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The Impact of Convictions on Professional Licenses in Colorado

For licensed professionals in Colorado, criminal convictions can have a devastating impact on their careers beyond the potential fines or jail time. In fact, every professional licensed under the Colorado Department of Regulatory Agencies (DORA) is required to self-report many criminal arrests and convictions (often referred to as “adverse actions”) to their respective board.

DORA’s boards grant licenses for a wide variety of professionals (138 distinct professions as of January 2018) including nurses, doctors, accountants, electricians, hairstylists, and even boxers. The reporting of new criminal convictions is often required both during the licensing process and even after a professional receives his or her license and begins practicing. Felonies almost always trigger a reporting requirement. Misdemeanor convictions for crimes involving deceit, fraud, or any drug-related offense generally must be reported as well. Notably, many professional boards treat criminal convictions, deferred judgments, no contest pleas, and deferred prosecution agreements identically, and require reporting in all instances. Such judgments can even result in disciplinary action, up to and including a public admonishment or revocation of the license.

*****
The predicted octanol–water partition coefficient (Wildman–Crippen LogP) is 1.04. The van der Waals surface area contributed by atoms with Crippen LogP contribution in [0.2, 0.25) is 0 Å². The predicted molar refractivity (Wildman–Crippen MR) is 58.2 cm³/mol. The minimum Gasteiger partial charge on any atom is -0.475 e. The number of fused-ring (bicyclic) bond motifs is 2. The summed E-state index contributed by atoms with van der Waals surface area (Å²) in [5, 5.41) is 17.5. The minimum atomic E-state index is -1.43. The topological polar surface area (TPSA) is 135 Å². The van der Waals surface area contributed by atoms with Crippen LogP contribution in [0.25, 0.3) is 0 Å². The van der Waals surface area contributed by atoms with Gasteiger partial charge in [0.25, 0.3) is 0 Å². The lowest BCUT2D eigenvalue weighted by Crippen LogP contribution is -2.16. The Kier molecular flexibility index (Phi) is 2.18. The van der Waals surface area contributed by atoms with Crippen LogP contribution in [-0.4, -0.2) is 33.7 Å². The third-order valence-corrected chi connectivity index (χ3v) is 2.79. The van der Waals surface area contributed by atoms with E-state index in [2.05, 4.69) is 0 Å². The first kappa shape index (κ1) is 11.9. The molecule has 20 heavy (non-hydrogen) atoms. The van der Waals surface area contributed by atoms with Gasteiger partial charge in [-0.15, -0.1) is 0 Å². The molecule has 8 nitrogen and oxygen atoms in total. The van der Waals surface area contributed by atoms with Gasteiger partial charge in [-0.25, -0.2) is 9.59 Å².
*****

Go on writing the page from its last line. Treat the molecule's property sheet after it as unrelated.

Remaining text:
Reporting rules are complex and have serious consequences, potentially leading to the inability for one to work in their chosen profession. This makes it critical for anyone holding a professional license in Colorado to consult with their own attorney before accepting any plea agreement or paying any fines in a criminal case.

Disclaimer: The information in this blog is provided for general informational purposes only, and may not reflect the current law in your jurisdiction. No information contained in this blog should be construed as legal advice from The Eichner Law Firm or the individual author, nor is it intended to be a substitute for legal counsel on any subject matter. No reader of this blog should act or refrain from acting on the basis of any information included in, or accessible through, this blog without seeking the appropriate legal or other professional advice on the particular facts and circumstances at issue from a lawyer licensed in the recipient’s state, country, or other appropriate licensing jurisdiction.